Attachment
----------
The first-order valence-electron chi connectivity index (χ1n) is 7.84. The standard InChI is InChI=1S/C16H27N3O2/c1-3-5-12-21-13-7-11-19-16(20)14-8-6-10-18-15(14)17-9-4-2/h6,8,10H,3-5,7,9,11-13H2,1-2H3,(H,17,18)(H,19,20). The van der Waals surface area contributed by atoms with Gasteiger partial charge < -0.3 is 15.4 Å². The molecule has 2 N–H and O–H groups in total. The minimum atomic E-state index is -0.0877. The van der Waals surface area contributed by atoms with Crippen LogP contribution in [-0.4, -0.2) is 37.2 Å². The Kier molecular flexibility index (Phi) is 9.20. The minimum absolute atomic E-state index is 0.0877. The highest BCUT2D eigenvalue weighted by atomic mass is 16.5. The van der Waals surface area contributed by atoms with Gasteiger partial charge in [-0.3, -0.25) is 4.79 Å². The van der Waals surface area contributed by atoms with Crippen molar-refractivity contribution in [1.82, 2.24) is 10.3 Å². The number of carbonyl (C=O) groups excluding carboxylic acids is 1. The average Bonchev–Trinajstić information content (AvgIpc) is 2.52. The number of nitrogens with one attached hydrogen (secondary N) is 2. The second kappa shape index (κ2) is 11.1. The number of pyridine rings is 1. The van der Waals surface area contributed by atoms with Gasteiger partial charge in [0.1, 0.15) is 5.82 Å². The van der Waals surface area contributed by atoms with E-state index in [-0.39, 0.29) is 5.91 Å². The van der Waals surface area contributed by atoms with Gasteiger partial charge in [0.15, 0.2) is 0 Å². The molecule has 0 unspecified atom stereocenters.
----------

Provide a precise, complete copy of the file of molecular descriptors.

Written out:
The first-order valence-electron chi connectivity index (χ1n) is 7.84. The standard InChI is InChI=1S/C16H27N3O2/c1-3-5-12-21-13-7-11-19-16(20)14-8-6-10-18-15(14)17-9-4-2/h6,8,10H,3-5,7,9,11-13H2,1-2H3,(H,17,18)(H,19,20). The van der Waals surface area contributed by atoms with Gasteiger partial charge < -0.3 is 15.4 Å². The molecule has 2 N–H and O–H groups in total. The minimum atomic E-state index is -0.0877. The van der Waals surface area contributed by atoms with Crippen LogP contribution in [-0.4, -0.2) is 37.2 Å². The Kier molecular flexibility index (Phi) is 9.20. The minimum absolute atomic E-state index is 0.0877. The highest BCUT2D eigenvalue weighted by atomic mass is 16.5. The van der Waals surface area contributed by atoms with Gasteiger partial charge in [-0.3, -0.25) is 4.79 Å². The van der Waals surface area contributed by atoms with Crippen molar-refractivity contribution in [1.82, 2.24) is 10.3 Å². The number of carbonyl (C=O) groups excluding carboxylic acids is 1. The average Bonchev–Trinajstić information content (AvgIpc) is 2.52. The number of nitrogens with one attached hydrogen (secondary N) is 2. The second kappa shape index (κ2) is 11.1. The number of pyridine rings is 1. The van der Waals surface area contributed by atoms with Gasteiger partial charge in [0.1, 0.15) is 5.82 Å². The van der Waals surface area contributed by atoms with E-state index in [-0.39, 0.29) is 5.91 Å². The van der Waals surface area contributed by atoms with Gasteiger partial charge in [0.15, 0.2) is 0 Å². The molecule has 0 unspecified atom stereocenters.